Reinforces Memorization

For scripts, manuals, definitions or formulas you need to truly memorize, repetitive focus strategies like flashcards and summary writing boost recall ability.

Enhances Concentration

Marking, recording or highlighting key passages focuses your attention and prevents zoning out. The active learning keeps you engaged.

Provides Review Opportunities

Techniques like notes, flashcards and recordings give you easy ways to return to the material for repetition and review as needed.

Improves Test Performance

Thorough comprehension and memorization of the information from repetitive focus pays off when it comes time to apply that knowledge on assignments, projects or exams.

Challenges of Repetitive Focus Strategies

While repetitive focus reading techniques offer many benefits, there are some potential challenges to keep in mind as well:

Time Consuming

It takes significantly more time to employ repetitive focus strategies like rereading, highlighting, summarizing, flashcards, etc. This commitment may not always be feasible given your schedule.

Risk of Passive Rereading

If you reread mindlessly, you may zone out and fail to gain meaning from the repetition. Active reading is required for benefit.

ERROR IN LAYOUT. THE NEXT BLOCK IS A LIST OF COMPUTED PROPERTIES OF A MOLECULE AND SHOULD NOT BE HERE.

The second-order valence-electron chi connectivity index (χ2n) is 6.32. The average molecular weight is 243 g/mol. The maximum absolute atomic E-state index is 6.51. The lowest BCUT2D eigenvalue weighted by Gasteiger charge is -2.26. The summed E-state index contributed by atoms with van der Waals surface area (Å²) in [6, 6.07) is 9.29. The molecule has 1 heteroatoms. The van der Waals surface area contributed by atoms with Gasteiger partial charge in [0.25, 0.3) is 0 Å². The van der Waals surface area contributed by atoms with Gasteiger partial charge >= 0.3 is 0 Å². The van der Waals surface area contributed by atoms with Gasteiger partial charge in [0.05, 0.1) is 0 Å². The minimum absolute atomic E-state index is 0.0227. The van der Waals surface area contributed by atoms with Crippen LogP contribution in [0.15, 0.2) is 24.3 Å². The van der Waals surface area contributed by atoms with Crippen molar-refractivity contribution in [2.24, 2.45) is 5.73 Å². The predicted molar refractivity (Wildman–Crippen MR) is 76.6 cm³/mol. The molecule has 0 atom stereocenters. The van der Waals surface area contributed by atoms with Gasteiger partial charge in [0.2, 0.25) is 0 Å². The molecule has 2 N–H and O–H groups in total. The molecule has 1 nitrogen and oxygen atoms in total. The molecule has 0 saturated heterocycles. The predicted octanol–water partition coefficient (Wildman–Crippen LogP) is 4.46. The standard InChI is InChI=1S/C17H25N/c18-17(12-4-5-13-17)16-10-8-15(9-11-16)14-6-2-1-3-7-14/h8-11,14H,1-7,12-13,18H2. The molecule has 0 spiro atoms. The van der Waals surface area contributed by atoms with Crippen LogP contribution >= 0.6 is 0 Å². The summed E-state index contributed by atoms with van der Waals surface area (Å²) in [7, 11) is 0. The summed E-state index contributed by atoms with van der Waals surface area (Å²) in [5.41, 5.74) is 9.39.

Potential Overemphasis on Memorization

Memorizing content through repetitive focus without also aiming for comprehension risks learning information that is disjointed or lacking context.

Decreased Enjoyment of Reading

Stopping to take notes or continuously highlight can disrupt the flow of reading for pleasure. Repetitive focus is generally better suited to academic or job-related reading.


It’s possible to take repetitive focus too far. Rereading or rehearsing the same content too many times can eventually yield diminishing returns.


Repetitive focus strategies like rereading, note taking, flashcards and reciting important information help reinforce learning and retention when reading. These active techniques allow you to fully master, comprehend and commit the content to memory. Repetitive focus is beneficial when deep understanding and accurate recall are needed for academic exams, job performance or memorizing scripts. However, it requires time commitment and discipline. Passive rereading should be avoided. Repetitive focus strategies should be used selectively for key parts of the reading, not overdone to the point of saturation. Implemented appropriately, repetitive focus provides an excellent reading comprehension tool.